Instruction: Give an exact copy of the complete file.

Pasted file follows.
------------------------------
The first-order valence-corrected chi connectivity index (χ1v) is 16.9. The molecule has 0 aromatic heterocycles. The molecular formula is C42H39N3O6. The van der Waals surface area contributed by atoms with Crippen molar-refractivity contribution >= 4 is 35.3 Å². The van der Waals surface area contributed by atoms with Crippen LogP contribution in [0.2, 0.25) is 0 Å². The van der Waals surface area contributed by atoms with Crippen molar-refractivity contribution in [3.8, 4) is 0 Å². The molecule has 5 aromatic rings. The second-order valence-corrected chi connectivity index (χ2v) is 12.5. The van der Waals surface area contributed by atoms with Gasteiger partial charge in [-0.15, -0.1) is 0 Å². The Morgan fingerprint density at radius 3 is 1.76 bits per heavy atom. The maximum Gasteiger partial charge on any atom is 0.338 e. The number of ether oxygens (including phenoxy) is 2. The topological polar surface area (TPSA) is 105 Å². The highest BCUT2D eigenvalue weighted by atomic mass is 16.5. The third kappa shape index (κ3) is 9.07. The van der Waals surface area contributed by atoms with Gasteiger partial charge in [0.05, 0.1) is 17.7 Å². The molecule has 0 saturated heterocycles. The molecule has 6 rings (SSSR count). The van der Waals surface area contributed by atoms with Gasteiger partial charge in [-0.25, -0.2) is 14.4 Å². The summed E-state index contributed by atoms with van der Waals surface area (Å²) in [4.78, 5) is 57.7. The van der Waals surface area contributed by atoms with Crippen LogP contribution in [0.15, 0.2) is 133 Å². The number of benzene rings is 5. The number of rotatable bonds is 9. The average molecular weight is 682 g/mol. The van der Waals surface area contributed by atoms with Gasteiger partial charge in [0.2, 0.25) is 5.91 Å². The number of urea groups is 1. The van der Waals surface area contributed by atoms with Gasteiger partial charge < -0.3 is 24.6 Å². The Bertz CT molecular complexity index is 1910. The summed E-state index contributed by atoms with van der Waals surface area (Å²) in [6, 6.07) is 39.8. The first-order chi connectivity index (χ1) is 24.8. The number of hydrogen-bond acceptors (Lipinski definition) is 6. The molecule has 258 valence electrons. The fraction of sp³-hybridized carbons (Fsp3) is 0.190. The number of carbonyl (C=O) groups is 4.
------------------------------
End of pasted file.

The first-order valence-corrected chi connectivity index (χ1v) is 16.9. The molecule has 0 aromatic heterocycles. The molecular formula is C42H39N3O6. The van der Waals surface area contributed by atoms with Crippen molar-refractivity contribution >= 4 is 35.3 Å². The van der Waals surface area contributed by atoms with Crippen LogP contribution in [0.2, 0.25) is 0 Å². The van der Waals surface area contributed by atoms with Crippen molar-refractivity contribution in [3.8, 4) is 0 Å². The molecule has 5 aromatic rings. The second-order valence-corrected chi connectivity index (χ2v) is 12.5. The van der Waals surface area contributed by atoms with Gasteiger partial charge in [-0.15, -0.1) is 0 Å². The Morgan fingerprint density at radius 3 is 1.76 bits per heavy atom. The maximum Gasteiger partial charge on any atom is 0.338 e. The number of ether oxygens (including phenoxy) is 2. The topological polar surface area (TPSA) is 105 Å². The highest BCUT2D eigenvalue weighted by atomic mass is 16.5. The third kappa shape index (κ3) is 9.07. The van der Waals surface area contributed by atoms with Gasteiger partial charge in [0.05, 0.1) is 17.7 Å². The molecule has 0 saturated heterocycles. The molecule has 6 rings (SSSR count). The van der Waals surface area contributed by atoms with Gasteiger partial charge in [-0.25, -0.2) is 14.4 Å². The summed E-state index contributed by atoms with van der Waals surface area (Å²) in [4.78, 5) is 57.7. The van der Waals surface area contributed by atoms with Crippen LogP contribution in [0.15, 0.2) is 133 Å². The number of benzene rings is 5. The number of rotatable bonds is 9. The average molecular weight is 682 g/mol. The van der Waals surface area contributed by atoms with Gasteiger partial charge in [0.2, 0.25) is 5.91 Å². The number of urea groups is 1. The van der Waals surface area contributed by atoms with Gasteiger partial charge < -0.3 is 24.6 Å². The Bertz CT molecular complexity index is 1910. The summed E-state index contributed by atoms with van der Waals surface area (Å²) in [6, 6.07) is 39.8. The first-order chi connectivity index (χ1) is 24.8. The number of hydrogen-bond acceptors (Lipinski definition) is 6. The molecule has 258 valence electrons. The fraction of sp³-hybridized carbons (Fsp3) is 0.190. The number of carbonyl (C=O) groups is 4.